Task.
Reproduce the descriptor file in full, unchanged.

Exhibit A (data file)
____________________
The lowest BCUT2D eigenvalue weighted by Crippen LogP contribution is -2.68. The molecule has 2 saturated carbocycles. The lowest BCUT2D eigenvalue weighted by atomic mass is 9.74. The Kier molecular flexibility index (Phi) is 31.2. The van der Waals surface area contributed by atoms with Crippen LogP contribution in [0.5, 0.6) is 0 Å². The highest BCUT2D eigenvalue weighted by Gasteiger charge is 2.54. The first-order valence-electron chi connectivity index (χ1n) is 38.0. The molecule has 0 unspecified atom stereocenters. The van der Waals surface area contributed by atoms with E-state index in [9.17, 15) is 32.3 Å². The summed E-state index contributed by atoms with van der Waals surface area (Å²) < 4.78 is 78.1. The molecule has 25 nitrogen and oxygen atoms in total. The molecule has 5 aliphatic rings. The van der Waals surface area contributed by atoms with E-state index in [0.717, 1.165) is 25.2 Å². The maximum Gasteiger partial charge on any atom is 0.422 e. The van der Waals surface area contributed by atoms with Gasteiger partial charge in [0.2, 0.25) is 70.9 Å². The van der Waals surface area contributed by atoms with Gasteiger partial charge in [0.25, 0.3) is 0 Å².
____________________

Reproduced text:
The lowest BCUT2D eigenvalue weighted by Crippen LogP contribution is -2.68. The molecule has 2 saturated carbocycles. The lowest BCUT2D eigenvalue weighted by atomic mass is 9.74. The Kier molecular flexibility index (Phi) is 31.2. The van der Waals surface area contributed by atoms with Crippen LogP contribution in [0.5, 0.6) is 0 Å². The highest BCUT2D eigenvalue weighted by Gasteiger charge is 2.54. The first-order valence-electron chi connectivity index (χ1n) is 38.0. The molecule has 0 unspecified atom stereocenters. The van der Waals surface area contributed by atoms with E-state index in [9.17, 15) is 32.3 Å². The summed E-state index contributed by atoms with van der Waals surface area (Å²) < 4.78 is 78.1. The molecule has 25 nitrogen and oxygen atoms in total. The molecule has 5 aliphatic rings. The van der Waals surface area contributed by atoms with E-state index in [0.717, 1.165) is 25.2 Å². The maximum Gasteiger partial charge on any atom is 0.422 e. The van der Waals surface area contributed by atoms with Gasteiger partial charge in [0.2, 0.25) is 70.9 Å². The van der Waals surface area contributed by atoms with Gasteiger partial charge in [0.25, 0.3) is 0 Å².